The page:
But hey, I did it, and it was great. It was awesome to feel such a connection to my spiritual path. It’s honestly been a while since I’ve felt that. The best was the omen. I used the Druid Animal Oracle deck, and drew three cards for three questions:

  1. How was the offering received? = Blackbird
  2. What is the Kindreds’ response to the offering? = Hind (white deer) reversed
  3. Any other wisdom that the Kindreds would like me to learn? = Fox

After the ritual, my husband (who is supportive but not particularly inclined to participate) informed me that a herd of ten deer, does and yearlings, had passed through our yard near the end of the ritual. He took a picture for me:

Image

After he told me this, we saw two stragglers (a doe and a yearling) pass by and head the same direction, making an even twelve … and were soon thereafter followed by a stag. The synchronicity of it being the last day of the year (12 months) and the last day of Yuletide (12 days), along with a deer (albeit a white one) showing up in my omen, was powerful and heartening.

Happy end of 2012, everyone! It was not the easiest year for me, and I’m pretty happy to see it go, and to also welcome a new year with new possibilities.

First Oath

(adapted from the First Oath in ADF’s “Our Own Druidry”)

I come before the ancestors,
the land spirits, and the gods
to declare myself a Pagan.
I am a seeker of the Old Ways,
a worshipper of the Elder Gods.

With this sacred oath
I set my foot upon the path, the Druid’s Way,
for I seek a relationship with the Kindreds
and I am cultivating the the practice of living fully.

I vow to seek virtue in my life,
to do right by my kin, my friends, my community, and myself.
I vow to make my spirituality real
by keeping the rites and workings that call to me.

I vow to deepen my understanding of the Old Ways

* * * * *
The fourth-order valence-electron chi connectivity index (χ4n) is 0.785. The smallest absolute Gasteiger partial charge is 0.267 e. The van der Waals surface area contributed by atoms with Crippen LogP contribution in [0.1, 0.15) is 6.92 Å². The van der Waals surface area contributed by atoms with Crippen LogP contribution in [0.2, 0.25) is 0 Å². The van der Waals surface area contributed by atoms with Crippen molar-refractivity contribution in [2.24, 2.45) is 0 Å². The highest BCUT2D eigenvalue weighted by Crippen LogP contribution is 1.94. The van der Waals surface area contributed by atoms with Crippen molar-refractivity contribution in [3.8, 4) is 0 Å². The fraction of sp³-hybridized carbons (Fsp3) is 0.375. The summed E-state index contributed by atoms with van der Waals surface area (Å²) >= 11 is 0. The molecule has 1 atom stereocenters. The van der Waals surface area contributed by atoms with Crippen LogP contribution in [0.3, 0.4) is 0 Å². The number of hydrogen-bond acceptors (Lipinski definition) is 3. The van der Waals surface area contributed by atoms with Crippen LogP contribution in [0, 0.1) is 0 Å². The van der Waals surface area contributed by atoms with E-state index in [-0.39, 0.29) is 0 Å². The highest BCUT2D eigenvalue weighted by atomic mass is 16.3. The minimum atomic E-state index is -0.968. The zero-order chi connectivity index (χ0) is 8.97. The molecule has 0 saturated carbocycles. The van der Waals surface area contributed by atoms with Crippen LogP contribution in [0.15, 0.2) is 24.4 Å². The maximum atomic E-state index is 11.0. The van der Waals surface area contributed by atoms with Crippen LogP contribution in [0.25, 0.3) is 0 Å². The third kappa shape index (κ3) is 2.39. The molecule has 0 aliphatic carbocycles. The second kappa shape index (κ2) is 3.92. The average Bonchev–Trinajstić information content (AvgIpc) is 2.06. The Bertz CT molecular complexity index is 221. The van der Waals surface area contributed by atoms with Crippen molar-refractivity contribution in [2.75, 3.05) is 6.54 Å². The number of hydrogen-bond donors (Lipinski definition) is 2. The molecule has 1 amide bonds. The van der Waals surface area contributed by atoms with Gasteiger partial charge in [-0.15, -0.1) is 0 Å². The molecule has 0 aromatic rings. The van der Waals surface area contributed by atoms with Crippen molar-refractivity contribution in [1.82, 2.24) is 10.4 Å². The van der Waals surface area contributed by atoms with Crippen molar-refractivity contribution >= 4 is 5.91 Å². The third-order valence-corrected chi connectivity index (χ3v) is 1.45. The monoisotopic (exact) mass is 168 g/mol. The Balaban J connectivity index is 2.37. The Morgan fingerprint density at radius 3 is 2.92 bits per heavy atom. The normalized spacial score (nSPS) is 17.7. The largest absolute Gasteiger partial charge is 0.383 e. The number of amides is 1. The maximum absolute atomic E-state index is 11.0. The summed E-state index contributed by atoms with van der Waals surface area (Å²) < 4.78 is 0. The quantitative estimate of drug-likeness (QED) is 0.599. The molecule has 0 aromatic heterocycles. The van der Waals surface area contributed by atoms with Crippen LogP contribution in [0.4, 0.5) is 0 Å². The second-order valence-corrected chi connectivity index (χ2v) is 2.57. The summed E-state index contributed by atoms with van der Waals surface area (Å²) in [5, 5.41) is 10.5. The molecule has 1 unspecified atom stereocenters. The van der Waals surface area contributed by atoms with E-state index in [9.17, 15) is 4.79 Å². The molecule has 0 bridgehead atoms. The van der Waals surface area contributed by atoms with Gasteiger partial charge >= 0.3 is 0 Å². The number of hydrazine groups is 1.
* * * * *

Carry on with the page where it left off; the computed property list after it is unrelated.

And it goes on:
through study and practice
to fill myself with the truth of the Elder Path.

These things I vow to myself
in the presence of the ancestors,
in the presence of the land spirits,
in the presence of the gods and goddesses,
and my Exalted Brighid.

So be it!

Home Shrine

I put together this home shrine originally in my previous apartment, and a similar but simpler version was erected when I moved here in fall of 2009. Once I started looking into ADF last year, I adapted it a bit (prominence going to the Three Powers of Fire, Well, and Tree) but found that many parts remained (the candle stands and holders, the amethyst tree that used to be to the side, the use of shells, my wand from high school explorations of Wicca, and the stone slab I found on a beach the summer before going to college.)

The Area

The shrine itself is on the edge of our library area. One wall and corner of our living room is lined with bookshelves, and a reading chair is in the corner (just to the left of this photo). On the right of my shrine is my guitar and stand, and that’s where I pull up to practice. I consider music an integral part of my own spirituality, so I like having my altar right next to my guitar.